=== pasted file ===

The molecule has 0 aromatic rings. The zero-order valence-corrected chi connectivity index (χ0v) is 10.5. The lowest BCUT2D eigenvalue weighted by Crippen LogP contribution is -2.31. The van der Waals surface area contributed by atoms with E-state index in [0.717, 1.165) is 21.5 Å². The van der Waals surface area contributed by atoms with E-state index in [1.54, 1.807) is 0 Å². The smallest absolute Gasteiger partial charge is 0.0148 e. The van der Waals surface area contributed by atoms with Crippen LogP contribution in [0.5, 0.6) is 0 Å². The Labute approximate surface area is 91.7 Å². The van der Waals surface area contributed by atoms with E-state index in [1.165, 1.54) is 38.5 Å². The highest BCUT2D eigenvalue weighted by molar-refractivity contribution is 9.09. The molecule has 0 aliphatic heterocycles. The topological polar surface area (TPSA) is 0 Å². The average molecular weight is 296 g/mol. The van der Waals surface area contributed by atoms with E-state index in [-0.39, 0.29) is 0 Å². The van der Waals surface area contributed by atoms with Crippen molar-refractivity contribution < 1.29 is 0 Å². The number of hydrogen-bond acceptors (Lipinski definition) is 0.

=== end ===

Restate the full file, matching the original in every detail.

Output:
The molecule has 0 aromatic rings. The zero-order valence-corrected chi connectivity index (χ0v) is 10.5. The lowest BCUT2D eigenvalue weighted by Crippen LogP contribution is -2.31. The van der Waals surface area contributed by atoms with E-state index in [0.717, 1.165) is 21.5 Å². The van der Waals surface area contributed by atoms with E-state index in [1.54, 1.807) is 0 Å². The smallest absolute Gasteiger partial charge is 0.0148 e. The van der Waals surface area contributed by atoms with Crippen LogP contribution in [0.5, 0.6) is 0 Å². The Labute approximate surface area is 91.7 Å². The van der Waals surface area contributed by atoms with E-state index in [1.165, 1.54) is 38.5 Å². The highest BCUT2D eigenvalue weighted by molar-refractivity contribution is 9.09. The molecule has 0 aliphatic heterocycles. The topological polar surface area (TPSA) is 0 Å². The average molecular weight is 296 g/mol. The van der Waals surface area contributed by atoms with E-state index in [-0.39, 0.29) is 0 Å². The van der Waals surface area contributed by atoms with Crippen molar-refractivity contribution < 1.29 is 0 Å². The number of hydrogen-bond acceptors (Lipinski definition) is 0.